America is NOT Invading Iraq Only Because of Oil!
This is an interesting rebuttal to the "Its all about Oil" argument about why America wants to invade Iraq. Note, the writer is coming from an *antiwar* not pro-war perspective. He suggests that although the "Weapons of Mass Destruction" issue is of course just a propaganda lie for American aggression, the Oil factor is not the predominant or single factor behind its aggression. Oil is one consideration but America is invading Iraq because "First and foremost, it must be remembered that the U.S. is an ever-growing imperialist power whose goal is essentially world domination."
"Is it, or is it not, for the oil?"
Printed on Wednesday, October 09, 2002 @ 03:00:42 EDT
By Matthew Riemer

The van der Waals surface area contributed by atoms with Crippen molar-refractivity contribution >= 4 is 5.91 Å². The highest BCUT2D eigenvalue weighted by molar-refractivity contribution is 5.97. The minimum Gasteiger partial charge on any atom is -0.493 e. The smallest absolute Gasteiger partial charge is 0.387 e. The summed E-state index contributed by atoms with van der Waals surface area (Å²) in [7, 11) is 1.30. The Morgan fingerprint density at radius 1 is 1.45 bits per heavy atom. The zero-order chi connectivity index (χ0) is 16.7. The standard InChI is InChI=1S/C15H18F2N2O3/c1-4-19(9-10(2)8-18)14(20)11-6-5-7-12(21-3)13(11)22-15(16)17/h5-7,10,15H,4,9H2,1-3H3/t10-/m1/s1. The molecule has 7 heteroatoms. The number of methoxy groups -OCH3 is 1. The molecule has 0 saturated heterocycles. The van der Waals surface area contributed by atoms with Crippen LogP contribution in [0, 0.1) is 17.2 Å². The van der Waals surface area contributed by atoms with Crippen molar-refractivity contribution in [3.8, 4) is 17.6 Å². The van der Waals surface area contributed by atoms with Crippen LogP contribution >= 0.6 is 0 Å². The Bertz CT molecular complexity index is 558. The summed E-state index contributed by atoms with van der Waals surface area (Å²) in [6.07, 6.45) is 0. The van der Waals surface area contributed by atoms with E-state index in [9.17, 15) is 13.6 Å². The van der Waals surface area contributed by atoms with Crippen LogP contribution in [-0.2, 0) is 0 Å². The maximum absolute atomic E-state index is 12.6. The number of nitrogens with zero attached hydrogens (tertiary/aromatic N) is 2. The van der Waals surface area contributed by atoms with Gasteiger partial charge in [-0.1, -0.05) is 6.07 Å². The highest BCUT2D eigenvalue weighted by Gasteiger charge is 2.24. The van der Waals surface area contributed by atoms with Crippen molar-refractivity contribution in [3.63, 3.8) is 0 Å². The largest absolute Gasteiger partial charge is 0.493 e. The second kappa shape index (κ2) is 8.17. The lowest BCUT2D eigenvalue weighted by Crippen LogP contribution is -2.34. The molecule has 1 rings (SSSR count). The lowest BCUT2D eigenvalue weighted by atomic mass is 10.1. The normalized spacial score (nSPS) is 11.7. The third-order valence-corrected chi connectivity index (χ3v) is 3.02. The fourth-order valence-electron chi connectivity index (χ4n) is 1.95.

YellowTimes.org Columnist (United States)
(YellowTimes.org) - Many a pundit as of late has strapped on their keyboard and, with excruciating logic and detail, made a case for one of the arguments stated in the title of this essay. In fact, there are entire websites essentially dedicated to such matters.
"The U.S. is invading Iraq so they can take control of all the oil. That's the real reason they're going in," we hear from one corner. "It's got nothing to do with weapons of mass destruction or the violation of U.N. resolutions."
The other corner rebuts, "You people are crazy. You're just conspiracy theorists. The U.S. has legitimate reasons for invading Iraq that have nothing to do with oil. You sound paranoid. Not everything is about oil, you know. Give it a rest."